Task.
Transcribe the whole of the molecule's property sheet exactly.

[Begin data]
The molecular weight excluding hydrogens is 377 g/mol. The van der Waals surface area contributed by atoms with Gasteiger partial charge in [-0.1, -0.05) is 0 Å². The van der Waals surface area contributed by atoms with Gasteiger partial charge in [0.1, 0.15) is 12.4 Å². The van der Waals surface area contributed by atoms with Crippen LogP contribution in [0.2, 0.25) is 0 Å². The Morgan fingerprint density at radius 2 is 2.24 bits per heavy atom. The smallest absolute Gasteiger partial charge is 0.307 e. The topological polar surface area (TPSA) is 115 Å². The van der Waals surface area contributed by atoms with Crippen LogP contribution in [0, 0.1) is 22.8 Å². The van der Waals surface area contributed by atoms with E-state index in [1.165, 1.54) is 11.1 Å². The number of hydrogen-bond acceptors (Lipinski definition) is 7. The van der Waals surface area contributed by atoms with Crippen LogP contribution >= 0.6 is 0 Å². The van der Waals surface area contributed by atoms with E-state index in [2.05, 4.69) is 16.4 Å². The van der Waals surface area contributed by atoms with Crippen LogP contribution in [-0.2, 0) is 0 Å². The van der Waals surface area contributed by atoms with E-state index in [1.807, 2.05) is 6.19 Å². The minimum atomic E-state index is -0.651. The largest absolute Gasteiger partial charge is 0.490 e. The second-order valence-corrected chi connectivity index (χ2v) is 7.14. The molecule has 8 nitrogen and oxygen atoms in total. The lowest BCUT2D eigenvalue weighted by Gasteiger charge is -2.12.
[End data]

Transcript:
The molecular weight excluding hydrogens is 377 g/mol. The van der Waals surface area contributed by atoms with Gasteiger partial charge in [-0.1, -0.05) is 0 Å². The van der Waals surface area contributed by atoms with Gasteiger partial charge in [0.1, 0.15) is 12.4 Å². The van der Waals surface area contributed by atoms with Crippen LogP contribution in [0.2, 0.25) is 0 Å². The Morgan fingerprint density at radius 2 is 2.24 bits per heavy atom. The smallest absolute Gasteiger partial charge is 0.307 e. The topological polar surface area (TPSA) is 115 Å². The van der Waals surface area contributed by atoms with Crippen LogP contribution in [0, 0.1) is 22.8 Å². The van der Waals surface area contributed by atoms with E-state index in [1.165, 1.54) is 11.1 Å². The number of hydrogen-bond acceptors (Lipinski definition) is 7. The van der Waals surface area contributed by atoms with Crippen LogP contribution >= 0.6 is 0 Å². The van der Waals surface area contributed by atoms with E-state index in [2.05, 4.69) is 16.4 Å². The van der Waals surface area contributed by atoms with Crippen LogP contribution in [-0.2, 0) is 0 Å². The van der Waals surface area contributed by atoms with E-state index in [1.807, 2.05) is 6.19 Å². The minimum atomic E-state index is -0.651. The largest absolute Gasteiger partial charge is 0.490 e. The second-order valence-corrected chi connectivity index (χ2v) is 7.14. The molecule has 8 nitrogen and oxygen atoms in total. The lowest BCUT2D eigenvalue weighted by Gasteiger charge is -2.12.